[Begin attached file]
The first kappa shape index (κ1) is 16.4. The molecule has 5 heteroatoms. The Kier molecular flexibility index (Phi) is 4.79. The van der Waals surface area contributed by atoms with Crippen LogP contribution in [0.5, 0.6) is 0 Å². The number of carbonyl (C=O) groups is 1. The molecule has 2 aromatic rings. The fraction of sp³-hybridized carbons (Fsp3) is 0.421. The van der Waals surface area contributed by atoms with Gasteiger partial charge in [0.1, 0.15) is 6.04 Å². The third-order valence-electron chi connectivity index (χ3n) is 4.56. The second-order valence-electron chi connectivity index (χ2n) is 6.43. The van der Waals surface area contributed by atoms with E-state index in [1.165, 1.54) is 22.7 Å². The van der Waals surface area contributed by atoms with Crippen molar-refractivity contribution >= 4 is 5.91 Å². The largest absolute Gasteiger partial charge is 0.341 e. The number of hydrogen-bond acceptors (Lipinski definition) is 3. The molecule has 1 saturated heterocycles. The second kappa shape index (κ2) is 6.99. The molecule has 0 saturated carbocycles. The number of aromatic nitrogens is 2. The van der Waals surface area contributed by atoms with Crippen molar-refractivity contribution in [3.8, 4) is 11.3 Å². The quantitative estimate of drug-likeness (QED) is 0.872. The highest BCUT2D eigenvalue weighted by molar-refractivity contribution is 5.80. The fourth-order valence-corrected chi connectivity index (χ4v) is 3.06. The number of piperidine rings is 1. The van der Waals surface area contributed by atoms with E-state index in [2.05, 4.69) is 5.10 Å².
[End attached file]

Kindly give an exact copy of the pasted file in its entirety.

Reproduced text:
The first kappa shape index (κ1) is 16.4. The molecule has 5 heteroatoms. The Kier molecular flexibility index (Phi) is 4.79. The van der Waals surface area contributed by atoms with Crippen LogP contribution in [0.5, 0.6) is 0 Å². The number of carbonyl (C=O) groups is 1. The molecule has 2 aromatic rings. The fraction of sp³-hybridized carbons (Fsp3) is 0.421. The van der Waals surface area contributed by atoms with Gasteiger partial charge in [0.1, 0.15) is 6.04 Å². The third-order valence-electron chi connectivity index (χ3n) is 4.56. The second-order valence-electron chi connectivity index (χ2n) is 6.43. The van der Waals surface area contributed by atoms with E-state index in [1.165, 1.54) is 22.7 Å². The van der Waals surface area contributed by atoms with Crippen molar-refractivity contribution >= 4 is 5.91 Å². The largest absolute Gasteiger partial charge is 0.341 e. The number of hydrogen-bond acceptors (Lipinski definition) is 3. The molecule has 1 saturated heterocycles. The second kappa shape index (κ2) is 6.99. The molecule has 0 saturated carbocycles. The number of aromatic nitrogens is 2. The van der Waals surface area contributed by atoms with Crippen molar-refractivity contribution in [3.8, 4) is 11.3 Å². The quantitative estimate of drug-likeness (QED) is 0.872. The highest BCUT2D eigenvalue weighted by molar-refractivity contribution is 5.80. The fourth-order valence-corrected chi connectivity index (χ4v) is 3.06. The number of piperidine rings is 1. The van der Waals surface area contributed by atoms with E-state index in [2.05, 4.69) is 5.10 Å².